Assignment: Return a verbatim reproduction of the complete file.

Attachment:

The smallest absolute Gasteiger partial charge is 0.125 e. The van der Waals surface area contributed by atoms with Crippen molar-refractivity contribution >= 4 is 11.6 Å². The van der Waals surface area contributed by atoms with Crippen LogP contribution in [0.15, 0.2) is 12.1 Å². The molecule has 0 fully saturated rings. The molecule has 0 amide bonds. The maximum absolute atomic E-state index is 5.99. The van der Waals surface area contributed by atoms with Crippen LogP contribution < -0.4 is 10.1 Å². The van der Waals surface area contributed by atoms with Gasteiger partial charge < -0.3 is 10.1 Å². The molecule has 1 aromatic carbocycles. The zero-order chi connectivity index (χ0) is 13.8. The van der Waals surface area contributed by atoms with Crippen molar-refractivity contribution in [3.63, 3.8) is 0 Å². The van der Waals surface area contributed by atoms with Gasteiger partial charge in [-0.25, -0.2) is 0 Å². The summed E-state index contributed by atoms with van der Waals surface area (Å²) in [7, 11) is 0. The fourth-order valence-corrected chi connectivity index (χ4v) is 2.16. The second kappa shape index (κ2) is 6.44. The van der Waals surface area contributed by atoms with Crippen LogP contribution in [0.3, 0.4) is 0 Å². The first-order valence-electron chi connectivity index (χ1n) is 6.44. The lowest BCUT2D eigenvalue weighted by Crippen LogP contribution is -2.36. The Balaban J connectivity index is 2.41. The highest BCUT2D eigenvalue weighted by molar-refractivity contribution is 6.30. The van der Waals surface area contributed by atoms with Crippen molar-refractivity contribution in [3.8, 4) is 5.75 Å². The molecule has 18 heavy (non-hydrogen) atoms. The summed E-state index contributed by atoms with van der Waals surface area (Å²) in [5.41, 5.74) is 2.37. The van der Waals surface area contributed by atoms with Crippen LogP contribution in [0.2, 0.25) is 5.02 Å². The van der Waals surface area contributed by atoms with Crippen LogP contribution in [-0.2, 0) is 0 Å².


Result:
The smallest absolute Gasteiger partial charge is 0.125 e. The van der Waals surface area contributed by atoms with Crippen molar-refractivity contribution >= 4 is 11.6 Å². The van der Waals surface area contributed by atoms with Crippen LogP contribution in [0.15, 0.2) is 12.1 Å². The molecule has 0 fully saturated rings. The molecule has 0 amide bonds. The maximum absolute atomic E-state index is 5.99. The van der Waals surface area contributed by atoms with Crippen LogP contribution < -0.4 is 10.1 Å². The van der Waals surface area contributed by atoms with Gasteiger partial charge < -0.3 is 10.1 Å². The molecule has 1 aromatic carbocycles. The zero-order chi connectivity index (χ0) is 13.8. The van der Waals surface area contributed by atoms with Crippen molar-refractivity contribution in [3.63, 3.8) is 0 Å². The van der Waals surface area contributed by atoms with Gasteiger partial charge in [-0.25, -0.2) is 0 Å². The summed E-state index contributed by atoms with van der Waals surface area (Å²) in [7, 11) is 0. The fourth-order valence-corrected chi connectivity index (χ4v) is 2.16. The second kappa shape index (κ2) is 6.44. The van der Waals surface area contributed by atoms with Crippen LogP contribution in [0.3, 0.4) is 0 Å². The first-order valence-electron chi connectivity index (χ1n) is 6.44. The lowest BCUT2D eigenvalue weighted by Crippen LogP contribution is -2.36. The Balaban J connectivity index is 2.41. The highest BCUT2D eigenvalue weighted by molar-refractivity contribution is 6.30. The van der Waals surface area contributed by atoms with Crippen molar-refractivity contribution in [3.8, 4) is 5.75 Å². The molecule has 18 heavy (non-hydrogen) atoms. The summed E-state index contributed by atoms with van der Waals surface area (Å²) in [5.41, 5.74) is 2.37. The van der Waals surface area contributed by atoms with Crippen LogP contribution in [0.2, 0.25) is 5.02 Å². The van der Waals surface area contributed by atoms with Crippen LogP contribution in [-0.2, 0) is 0 Å².